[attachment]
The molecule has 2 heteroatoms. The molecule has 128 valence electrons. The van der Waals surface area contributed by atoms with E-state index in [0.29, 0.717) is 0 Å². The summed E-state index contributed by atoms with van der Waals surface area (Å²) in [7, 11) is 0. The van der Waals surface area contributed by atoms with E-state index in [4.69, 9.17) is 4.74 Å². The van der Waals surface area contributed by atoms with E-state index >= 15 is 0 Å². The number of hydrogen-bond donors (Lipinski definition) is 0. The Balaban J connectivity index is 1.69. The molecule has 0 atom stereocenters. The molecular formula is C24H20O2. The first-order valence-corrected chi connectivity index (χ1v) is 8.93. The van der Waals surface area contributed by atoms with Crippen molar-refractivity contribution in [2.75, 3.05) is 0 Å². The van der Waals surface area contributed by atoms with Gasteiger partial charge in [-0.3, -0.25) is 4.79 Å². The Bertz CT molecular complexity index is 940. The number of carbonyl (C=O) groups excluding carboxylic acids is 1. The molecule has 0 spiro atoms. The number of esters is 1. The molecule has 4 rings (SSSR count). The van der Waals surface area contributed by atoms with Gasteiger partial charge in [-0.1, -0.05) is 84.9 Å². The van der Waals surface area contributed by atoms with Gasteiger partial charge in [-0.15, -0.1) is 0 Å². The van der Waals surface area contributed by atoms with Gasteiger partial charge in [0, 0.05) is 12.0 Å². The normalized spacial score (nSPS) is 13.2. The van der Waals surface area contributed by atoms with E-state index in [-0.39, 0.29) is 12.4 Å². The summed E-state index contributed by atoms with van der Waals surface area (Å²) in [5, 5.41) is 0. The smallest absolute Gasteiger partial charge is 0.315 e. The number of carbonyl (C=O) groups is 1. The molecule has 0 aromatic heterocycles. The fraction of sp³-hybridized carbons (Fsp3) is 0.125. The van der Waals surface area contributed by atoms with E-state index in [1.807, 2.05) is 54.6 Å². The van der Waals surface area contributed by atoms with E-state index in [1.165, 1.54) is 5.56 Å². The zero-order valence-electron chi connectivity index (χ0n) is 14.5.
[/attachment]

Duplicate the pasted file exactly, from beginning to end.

The molecule has 2 heteroatoms. The molecule has 128 valence electrons. The van der Waals surface area contributed by atoms with E-state index in [0.29, 0.717) is 0 Å². The summed E-state index contributed by atoms with van der Waals surface area (Å²) in [7, 11) is 0. The van der Waals surface area contributed by atoms with E-state index in [4.69, 9.17) is 4.74 Å². The van der Waals surface area contributed by atoms with E-state index >= 15 is 0 Å². The number of hydrogen-bond donors (Lipinski definition) is 0. The Balaban J connectivity index is 1.69. The molecule has 0 atom stereocenters. The molecular formula is C24H20O2. The first-order valence-corrected chi connectivity index (χ1v) is 8.93. The van der Waals surface area contributed by atoms with Crippen molar-refractivity contribution in [2.75, 3.05) is 0 Å². The van der Waals surface area contributed by atoms with Gasteiger partial charge in [-0.3, -0.25) is 4.79 Å². The Bertz CT molecular complexity index is 940. The number of carbonyl (C=O) groups excluding carboxylic acids is 1. The molecule has 0 spiro atoms. The number of esters is 1. The molecule has 4 rings (SSSR count). The van der Waals surface area contributed by atoms with Gasteiger partial charge in [-0.1, -0.05) is 84.9 Å². The van der Waals surface area contributed by atoms with Gasteiger partial charge in [-0.15, -0.1) is 0 Å². The van der Waals surface area contributed by atoms with Gasteiger partial charge in [0, 0.05) is 12.0 Å². The normalized spacial score (nSPS) is 13.2. The van der Waals surface area contributed by atoms with E-state index in [-0.39, 0.29) is 12.4 Å². The summed E-state index contributed by atoms with van der Waals surface area (Å²) in [5, 5.41) is 0. The smallest absolute Gasteiger partial charge is 0.315 e. The number of carbonyl (C=O) groups is 1. The molecule has 0 aromatic heterocycles. The fraction of sp³-hybridized carbons (Fsp3) is 0.125. The van der Waals surface area contributed by atoms with E-state index in [1.807, 2.05) is 54.6 Å². The van der Waals surface area contributed by atoms with E-state index in [1.165, 1.54) is 5.56 Å². The zero-order valence-electron chi connectivity index (χ0n) is 14.5.